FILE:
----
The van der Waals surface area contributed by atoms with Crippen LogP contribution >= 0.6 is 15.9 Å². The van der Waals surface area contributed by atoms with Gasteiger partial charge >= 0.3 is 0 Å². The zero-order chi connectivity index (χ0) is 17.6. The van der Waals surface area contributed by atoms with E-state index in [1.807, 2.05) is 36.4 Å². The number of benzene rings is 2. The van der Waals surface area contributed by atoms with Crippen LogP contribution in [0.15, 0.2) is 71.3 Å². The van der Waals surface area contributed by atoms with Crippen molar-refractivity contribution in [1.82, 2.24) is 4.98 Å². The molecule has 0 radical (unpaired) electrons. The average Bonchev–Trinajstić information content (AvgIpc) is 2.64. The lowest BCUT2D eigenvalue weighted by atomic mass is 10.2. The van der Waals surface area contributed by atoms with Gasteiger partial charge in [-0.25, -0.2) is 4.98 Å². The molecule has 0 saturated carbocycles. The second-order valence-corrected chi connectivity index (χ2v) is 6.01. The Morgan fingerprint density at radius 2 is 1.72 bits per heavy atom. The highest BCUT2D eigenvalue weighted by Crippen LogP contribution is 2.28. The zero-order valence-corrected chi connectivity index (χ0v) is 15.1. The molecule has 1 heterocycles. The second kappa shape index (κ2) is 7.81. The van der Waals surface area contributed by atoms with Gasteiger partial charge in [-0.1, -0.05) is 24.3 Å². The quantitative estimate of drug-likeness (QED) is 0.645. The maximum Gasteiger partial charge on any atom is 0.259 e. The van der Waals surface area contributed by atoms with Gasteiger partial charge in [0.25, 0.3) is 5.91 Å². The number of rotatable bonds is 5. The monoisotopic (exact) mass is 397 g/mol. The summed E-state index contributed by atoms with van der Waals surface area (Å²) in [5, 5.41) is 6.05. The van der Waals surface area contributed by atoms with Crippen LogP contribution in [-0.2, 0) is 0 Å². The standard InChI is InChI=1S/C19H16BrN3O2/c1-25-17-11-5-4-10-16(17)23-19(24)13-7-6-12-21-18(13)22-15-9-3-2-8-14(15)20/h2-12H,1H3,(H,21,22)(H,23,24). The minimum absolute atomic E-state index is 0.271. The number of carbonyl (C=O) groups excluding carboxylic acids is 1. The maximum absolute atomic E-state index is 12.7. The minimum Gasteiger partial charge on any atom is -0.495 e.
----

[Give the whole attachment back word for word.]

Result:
The van der Waals surface area contributed by atoms with Crippen LogP contribution >= 0.6 is 15.9 Å². The van der Waals surface area contributed by atoms with Gasteiger partial charge >= 0.3 is 0 Å². The zero-order chi connectivity index (χ0) is 17.6. The van der Waals surface area contributed by atoms with E-state index in [1.807, 2.05) is 36.4 Å². The number of benzene rings is 2. The van der Waals surface area contributed by atoms with Crippen LogP contribution in [0.15, 0.2) is 71.3 Å². The van der Waals surface area contributed by atoms with Crippen molar-refractivity contribution in [1.82, 2.24) is 4.98 Å². The molecule has 0 radical (unpaired) electrons. The average Bonchev–Trinajstić information content (AvgIpc) is 2.64. The lowest BCUT2D eigenvalue weighted by atomic mass is 10.2. The van der Waals surface area contributed by atoms with Gasteiger partial charge in [-0.25, -0.2) is 4.98 Å². The molecule has 0 saturated carbocycles. The second-order valence-corrected chi connectivity index (χ2v) is 6.01. The Morgan fingerprint density at radius 2 is 1.72 bits per heavy atom. The highest BCUT2D eigenvalue weighted by Crippen LogP contribution is 2.28. The zero-order valence-corrected chi connectivity index (χ0v) is 15.1. The molecule has 1 heterocycles. The second kappa shape index (κ2) is 7.81. The van der Waals surface area contributed by atoms with Gasteiger partial charge in [-0.1, -0.05) is 24.3 Å². The quantitative estimate of drug-likeness (QED) is 0.645. The maximum Gasteiger partial charge on any atom is 0.259 e. The van der Waals surface area contributed by atoms with Gasteiger partial charge in [0.25, 0.3) is 5.91 Å². The number of rotatable bonds is 5. The monoisotopic (exact) mass is 397 g/mol. The summed E-state index contributed by atoms with van der Waals surface area (Å²) in [5, 5.41) is 6.05. The van der Waals surface area contributed by atoms with Crippen LogP contribution in [-0.2, 0) is 0 Å². The standard InChI is InChI=1S/C19H16BrN3O2/c1-25-17-11-5-4-10-16(17)23-19(24)13-7-6-12-21-18(13)22-15-9-3-2-8-14(15)20/h2-12H,1H3,(H,21,22)(H,23,24). The minimum absolute atomic E-state index is 0.271. The number of carbonyl (C=O) groups excluding carboxylic acids is 1. The maximum absolute atomic E-state index is 12.7. The minimum Gasteiger partial charge on any atom is -0.495 e.